My mom tells this story: as kids my sister and I would play a game called “I’m the Mommy.” In our play we would walk around in mom’s high heels, sporting her old purses and clutching our baby dolls. In our wallets we would have our grown up stuff… ID, money and food stamps.
As a teen when my mom would tell this story I would be mortified!
As a kid I did not have any thoughts on where my food came from. I just knew that when I would open the fridge food was there and plentiful. During trips to the market my mom would always get Buffy and I special treats and we would leave with food, how it got paid of no consequence to me. When we were older and would have to run errands the stigma of the funny colored money really hit me and I would cringe as my mom handed me a blue, orange or maroon coupon along with “real deal” cash to pick up something from the store. When mom finished school and got a job that was able to support us without the need of food stamps, I was so relived.
Now, as an adult who works but at times have more week than money, I can appreciate the idea of assistance and a need for extra money to eat. While The Bee and I may have had to eat at home more often than we were able to go to restaurants, we have never had to worry where our next meal was coming from.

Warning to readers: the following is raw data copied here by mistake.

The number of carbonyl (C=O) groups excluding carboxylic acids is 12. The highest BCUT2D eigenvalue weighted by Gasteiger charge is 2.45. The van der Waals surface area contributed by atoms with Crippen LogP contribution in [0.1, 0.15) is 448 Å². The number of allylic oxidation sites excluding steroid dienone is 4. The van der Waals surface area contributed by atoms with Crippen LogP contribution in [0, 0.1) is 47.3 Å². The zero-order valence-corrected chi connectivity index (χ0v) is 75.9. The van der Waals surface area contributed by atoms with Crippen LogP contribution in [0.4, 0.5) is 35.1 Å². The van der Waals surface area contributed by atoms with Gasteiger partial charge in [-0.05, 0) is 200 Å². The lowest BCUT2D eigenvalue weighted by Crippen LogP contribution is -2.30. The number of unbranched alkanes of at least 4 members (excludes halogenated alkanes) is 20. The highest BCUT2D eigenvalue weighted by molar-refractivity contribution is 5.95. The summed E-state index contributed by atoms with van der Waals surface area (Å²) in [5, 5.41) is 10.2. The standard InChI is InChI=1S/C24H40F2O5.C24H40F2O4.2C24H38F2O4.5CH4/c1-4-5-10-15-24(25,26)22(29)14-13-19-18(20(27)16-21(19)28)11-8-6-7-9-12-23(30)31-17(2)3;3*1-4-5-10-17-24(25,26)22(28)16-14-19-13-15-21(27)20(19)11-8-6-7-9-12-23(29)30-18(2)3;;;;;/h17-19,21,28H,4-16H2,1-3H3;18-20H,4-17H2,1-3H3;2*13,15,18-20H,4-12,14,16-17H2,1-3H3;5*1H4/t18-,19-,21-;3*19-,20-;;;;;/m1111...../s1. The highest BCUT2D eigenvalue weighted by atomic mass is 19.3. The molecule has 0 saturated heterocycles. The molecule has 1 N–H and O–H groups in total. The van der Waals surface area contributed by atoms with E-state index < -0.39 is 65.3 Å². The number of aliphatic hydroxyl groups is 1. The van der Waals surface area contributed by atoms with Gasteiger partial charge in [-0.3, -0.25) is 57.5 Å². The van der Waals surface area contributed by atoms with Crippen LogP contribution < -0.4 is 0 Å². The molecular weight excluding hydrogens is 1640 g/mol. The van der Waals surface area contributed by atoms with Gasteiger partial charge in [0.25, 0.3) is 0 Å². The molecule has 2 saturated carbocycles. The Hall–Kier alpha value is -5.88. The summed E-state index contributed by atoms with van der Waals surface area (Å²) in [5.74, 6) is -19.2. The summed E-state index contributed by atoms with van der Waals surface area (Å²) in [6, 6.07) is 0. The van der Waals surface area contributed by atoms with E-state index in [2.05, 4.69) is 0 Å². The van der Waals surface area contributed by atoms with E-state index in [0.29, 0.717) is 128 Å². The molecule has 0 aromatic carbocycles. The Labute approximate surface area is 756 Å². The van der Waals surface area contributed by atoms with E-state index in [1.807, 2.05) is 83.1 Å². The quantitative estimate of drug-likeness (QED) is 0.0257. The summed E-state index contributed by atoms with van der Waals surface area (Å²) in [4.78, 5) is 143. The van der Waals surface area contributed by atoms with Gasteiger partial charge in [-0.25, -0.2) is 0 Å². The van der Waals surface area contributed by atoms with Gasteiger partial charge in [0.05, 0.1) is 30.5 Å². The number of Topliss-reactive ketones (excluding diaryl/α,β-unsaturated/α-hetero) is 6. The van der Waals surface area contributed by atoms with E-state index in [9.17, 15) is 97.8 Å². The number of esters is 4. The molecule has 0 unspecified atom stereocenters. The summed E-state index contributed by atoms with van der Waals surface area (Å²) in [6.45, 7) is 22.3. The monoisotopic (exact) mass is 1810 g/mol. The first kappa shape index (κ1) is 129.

Last week I read a New York Times article shared by a Facebook friend about the debate on the rising enrollment claims for assistance. The article mentions a 2012 survey released by the Department of Agriculture released showing that nearly 49 million Americans were living in “food insecure” households — meaning, in the bureaucratic language of the agency, that some family members lacked “consistent access throughout the year to adequate food.” In short, many Americans went hungry. The agency found the figures essentially unchanged since the economic downturn began in 2008, but substantially higher than during the previous decade. How is this even possible? How can we be a power house in the nation when people are not able to eat?
While reading the blog, just DEW it, I cam across an event which encourages people to dine out to help benefit No Kid Hungry. From Dawn’s website:
Today, Monday, Sept. 16 is No Kid Hungry’s twEAT out for Hunger, a social media blitz designed to drive consumers to Dine Out for No Kid Hungry at their local restaurant. This is a coast-to-coast event with more than 8,000 restaurants participating. “Dine Out” runs all month, but the big push for action is 9/16-9/21. You can help by sharing tweets, and making reservations—a lot.
If dining out is not on your to do list, consider starting a canned food drive. My library has one which benefits the food pantry at Lansdowne Presbyterian Church. I realize that one donation may not make all of the difference but there has to be a place and way to start. I have been fortunate to never have had to worry about my next meal but worry that others may not be so fortunate.
Help spread the word! Click below and share with others.
[Tweet “Love food? Love #NoKidHungry? Join thousands of restaurants coast to coast and dine out for No Kid Hungry! Visit nokidhungry.org to find a restaurant near you.”]
Want to learn more? Explore NoKidHungry.com to further educate yourself on the realities of childhood hunger in the U.S. and about other ways you, your family and your friends can contribute.